127 actual proofs via @{command_ref "sorry"} (see

128 \secref{sec:proof-steps}): @{command "oops"} does not observe the

129 proof structure at all, but goes back right to the theory level.

130 Furthermore, @{command "oops"} does not produce any result theorem

131 --- there is no intended claim to be able to complete the proof

132 in any way.

134 A typical application of @{command "oops"} is to explain Isar proofs

135 \emph{within} the system itself, in conjunction with the document

136 preparation tools of Isabelle described in \chref{ch:document-prep}.

137 Thus partial or even wrong proof attempts can be discussed in a

138 logically sound manner. Note that the Isabelle {\LaTeX} macros can

139 be easily adapted to print something like ``@{text "\<dots>"}'' instead of

140 the keyword ``@{command "oops"}''.

142 \medskip The @{command "oops"} command is undo-able, unlike

143 @{command_ref "kill"} (see \secref{sec:history}). The effect is to

144 get back to the theory just before the opening of the proof.

145 *}

148 section {* Statements *}

150 subsection {* Context elements \label{sec:proof-context} *}

152 text {*

153 \begin{matharray}{rcl}

154 @{command_def "fix"} & : & @{text "proof(state) \<rightarrow> proof(state)"} \\

155 @{command_def "assume"} & : & @{text "proof(state) \<rightarrow> proof(state)"} \\

156 @{command_def "presume"} & : & @{text "proof(state) \<rightarrow> proof(state)"} \\

157 @{command_def "def"} & : & @{text "proof(state) \<rightarrow> proof(state)"} \\

158 \end{matharray}

160 The logical proof context consists of fixed variables and

161 assumptions. The former closely correspond to Skolem constants, or

162 meta-level universal quantification as provided by the Isabelle/Pure

163 logical framework. Introducing some \emph{arbitrary, but fixed}

164 variable via ``@{command "fix"}~@{text x}'' results in a local value

165 that may be used in the subsequent proof as any other variable or

166 constant. Furthermore, any result @{text "\<turnstile> \<phi>[x]"} exported from

167 the context will be universally closed wrt.\ @{text x} at the

168 outermost level: @{text "\<turnstile> \<And>x. \<phi>[x]"} (this is expressed in normal

169 form using Isabelle's meta-variables).

171 Similarly, introducing some assumption @{text \<chi>} has two effects.

172 On the one hand, a local theorem is created that may be used as a

173 fact in subsequent proof steps. On the other hand, any result

174 @{text "\<chi> \<turnstile> \<phi>"} exported from the context becomes conditional wrt.\

175 the assumption: @{text "\<turnstile> \<chi> \<Longrightarrow> \<phi>"}. Thus, solving an enclosing goal

176 using such a result would basically introduce a new subgoal stemming

177 from the assumption. How this situation is handled depends on the

178 version of assumption command used: while @{command "assume"}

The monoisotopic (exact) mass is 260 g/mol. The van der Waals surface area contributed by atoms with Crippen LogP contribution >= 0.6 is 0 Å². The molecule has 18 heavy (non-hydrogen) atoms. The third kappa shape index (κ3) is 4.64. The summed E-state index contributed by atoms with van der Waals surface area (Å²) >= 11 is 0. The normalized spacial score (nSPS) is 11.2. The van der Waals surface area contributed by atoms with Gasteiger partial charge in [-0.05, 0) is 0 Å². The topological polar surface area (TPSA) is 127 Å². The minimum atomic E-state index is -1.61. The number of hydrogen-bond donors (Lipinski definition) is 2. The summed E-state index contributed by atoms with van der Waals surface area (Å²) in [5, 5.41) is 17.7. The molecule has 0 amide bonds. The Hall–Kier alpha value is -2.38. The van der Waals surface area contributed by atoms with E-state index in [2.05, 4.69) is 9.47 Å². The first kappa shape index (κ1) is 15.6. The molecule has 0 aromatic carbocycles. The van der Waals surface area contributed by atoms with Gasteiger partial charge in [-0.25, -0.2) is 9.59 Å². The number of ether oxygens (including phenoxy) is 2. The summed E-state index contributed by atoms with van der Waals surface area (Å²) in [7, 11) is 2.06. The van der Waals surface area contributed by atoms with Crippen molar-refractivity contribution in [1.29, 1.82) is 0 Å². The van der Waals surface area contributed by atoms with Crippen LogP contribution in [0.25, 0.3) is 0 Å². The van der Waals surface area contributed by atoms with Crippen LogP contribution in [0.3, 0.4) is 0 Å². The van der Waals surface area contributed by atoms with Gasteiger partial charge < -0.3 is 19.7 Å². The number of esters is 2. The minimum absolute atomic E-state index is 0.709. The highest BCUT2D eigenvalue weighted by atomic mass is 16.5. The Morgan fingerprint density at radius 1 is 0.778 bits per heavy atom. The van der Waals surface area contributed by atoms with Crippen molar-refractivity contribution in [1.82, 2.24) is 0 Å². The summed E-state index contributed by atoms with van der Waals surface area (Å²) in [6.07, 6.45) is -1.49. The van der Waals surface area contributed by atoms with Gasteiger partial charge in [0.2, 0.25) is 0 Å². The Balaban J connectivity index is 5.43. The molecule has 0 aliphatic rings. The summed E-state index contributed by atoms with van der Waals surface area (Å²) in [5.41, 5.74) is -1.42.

179 insists on solving the subgoal by unification with some premise of

180 the goal, @{command "presume"} leaves the subgoal unchanged in order

181 to be proved later by the user.

183 Local definitions, introduced by ``@{command "def"}~@{text "x \<equiv>

184 t"}'', are achieved by combining ``@{command "fix"}~@{text x}'' with

185 another version of assumption that causes any hypothetical equation

186 @{text "x \<equiv> t"} to be eliminated by the reflexivity rule. Thus,

187 exporting some result @{text "x \<equiv> t \<turnstile> \<phi>[x]"} yields @{text "\<turnstile>

188 \<phi>[t]"}.

190 @{rail "

191 @@{command fix} (@{syntax vars} + @'and')

192 ;

193 (@@{command assume} | @@{command presume}) (@{syntax props} + @'and')

194 ;

195 @@{command def} (def + @'and')

196 ;

197 def: @{syntax thmdecl}? \\ @{syntax name} ('==' | '\<equiv>') @{syntax term} @{syntax term_pat}?

198 "}

200 \begin{description}

202 \item @{command "fix"}~@{text x} introduces a local variable @{text

203 x} that is \emph{arbitrary, but fixed.}

205 \item @{command "assume"}~@{text "a: \<phi>"} and @{command

206 "presume"}~@{text "a: \<phi>"} introduce a local fact @{text "\<phi> \<turnstile> \<phi>"} by

207 assumption. Subsequent results applied to an enclosing goal (e.g.\

208 by @{command_ref "show"}) are handled as follows: @{command

209 "assume"} expects to be able to unify with existing premises in the

210 goal, while @{command "presume"} leaves @{text \<phi>} as new subgoals.

212 Several lists of assumptions may be given (separated by

213 @{keyword_ref "and"}; the resulting list of current facts consists

214 of all of these concatenated.

216 \item @{command "def"}~@{text "x \<equiv> t"} introduces a local

217 (non-polymorphic) definition. In results exported from the context,

218 @{text x} is replaced by @{text t}. Basically, ``@{command

219 "def"}~@{text "x \<equiv> t"}'' abbreviates ``@{command "fix"}~@{text

220 x}~@{command "assume"}~@{text "x \<equiv> t"}'', with the resulting

221 hypothetical equation solved by reflexivity.